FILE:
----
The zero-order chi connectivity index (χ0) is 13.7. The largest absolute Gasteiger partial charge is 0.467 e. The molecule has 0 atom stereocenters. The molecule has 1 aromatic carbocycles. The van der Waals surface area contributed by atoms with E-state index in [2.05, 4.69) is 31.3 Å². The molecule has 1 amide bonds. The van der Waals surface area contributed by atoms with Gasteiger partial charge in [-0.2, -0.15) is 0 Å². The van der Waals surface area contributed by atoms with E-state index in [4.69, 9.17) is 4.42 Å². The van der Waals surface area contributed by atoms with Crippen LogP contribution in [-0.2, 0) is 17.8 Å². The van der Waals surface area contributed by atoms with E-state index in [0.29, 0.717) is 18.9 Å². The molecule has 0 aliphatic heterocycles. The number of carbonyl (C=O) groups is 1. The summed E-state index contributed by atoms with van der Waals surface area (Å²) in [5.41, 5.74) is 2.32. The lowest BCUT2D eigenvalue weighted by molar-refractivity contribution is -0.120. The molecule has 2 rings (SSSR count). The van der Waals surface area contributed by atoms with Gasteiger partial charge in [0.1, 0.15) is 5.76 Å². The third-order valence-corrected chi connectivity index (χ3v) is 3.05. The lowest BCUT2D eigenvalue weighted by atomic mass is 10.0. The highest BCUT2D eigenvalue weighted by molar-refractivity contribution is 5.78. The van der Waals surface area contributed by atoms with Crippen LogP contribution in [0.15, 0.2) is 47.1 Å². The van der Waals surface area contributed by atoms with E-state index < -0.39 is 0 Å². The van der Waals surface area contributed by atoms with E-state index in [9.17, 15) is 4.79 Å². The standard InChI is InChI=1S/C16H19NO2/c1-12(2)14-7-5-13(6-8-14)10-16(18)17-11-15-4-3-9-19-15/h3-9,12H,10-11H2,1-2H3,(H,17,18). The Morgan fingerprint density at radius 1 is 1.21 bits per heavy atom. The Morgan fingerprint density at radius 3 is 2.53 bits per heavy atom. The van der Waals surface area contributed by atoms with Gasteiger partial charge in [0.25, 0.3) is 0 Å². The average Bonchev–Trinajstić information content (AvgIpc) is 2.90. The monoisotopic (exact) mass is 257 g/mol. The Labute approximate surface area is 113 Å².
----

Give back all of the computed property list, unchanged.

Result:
The zero-order chi connectivity index (χ0) is 13.7. The largest absolute Gasteiger partial charge is 0.467 e. The molecule has 0 atom stereocenters. The molecule has 1 aromatic carbocycles. The van der Waals surface area contributed by atoms with E-state index in [2.05, 4.69) is 31.3 Å². The molecule has 1 amide bonds. The van der Waals surface area contributed by atoms with Gasteiger partial charge in [-0.2, -0.15) is 0 Å². The van der Waals surface area contributed by atoms with E-state index in [4.69, 9.17) is 4.42 Å². The van der Waals surface area contributed by atoms with Crippen LogP contribution in [-0.2, 0) is 17.8 Å². The van der Waals surface area contributed by atoms with E-state index in [0.29, 0.717) is 18.9 Å². The molecule has 0 aliphatic heterocycles. The number of carbonyl (C=O) groups is 1. The summed E-state index contributed by atoms with van der Waals surface area (Å²) in [5.41, 5.74) is 2.32. The lowest BCUT2D eigenvalue weighted by molar-refractivity contribution is -0.120. The molecule has 2 rings (SSSR count). The van der Waals surface area contributed by atoms with Gasteiger partial charge in [0.1, 0.15) is 5.76 Å². The third-order valence-corrected chi connectivity index (χ3v) is 3.05. The lowest BCUT2D eigenvalue weighted by atomic mass is 10.0. The highest BCUT2D eigenvalue weighted by molar-refractivity contribution is 5.78. The van der Waals surface area contributed by atoms with Crippen LogP contribution in [0.15, 0.2) is 47.1 Å². The van der Waals surface area contributed by atoms with E-state index < -0.39 is 0 Å². The van der Waals surface area contributed by atoms with E-state index in [9.17, 15) is 4.79 Å². The standard InChI is InChI=1S/C16H19NO2/c1-12(2)14-7-5-13(6-8-14)10-16(18)17-11-15-4-3-9-19-15/h3-9,12H,10-11H2,1-2H3,(H,17,18). The Morgan fingerprint density at radius 1 is 1.21 bits per heavy atom. The Morgan fingerprint density at radius 3 is 2.53 bits per heavy atom. The van der Waals surface area contributed by atoms with Gasteiger partial charge in [0.25, 0.3) is 0 Å². The average Bonchev–Trinajstić information content (AvgIpc) is 2.90. The monoisotopic (exact) mass is 257 g/mol. The Labute approximate surface area is 113 Å².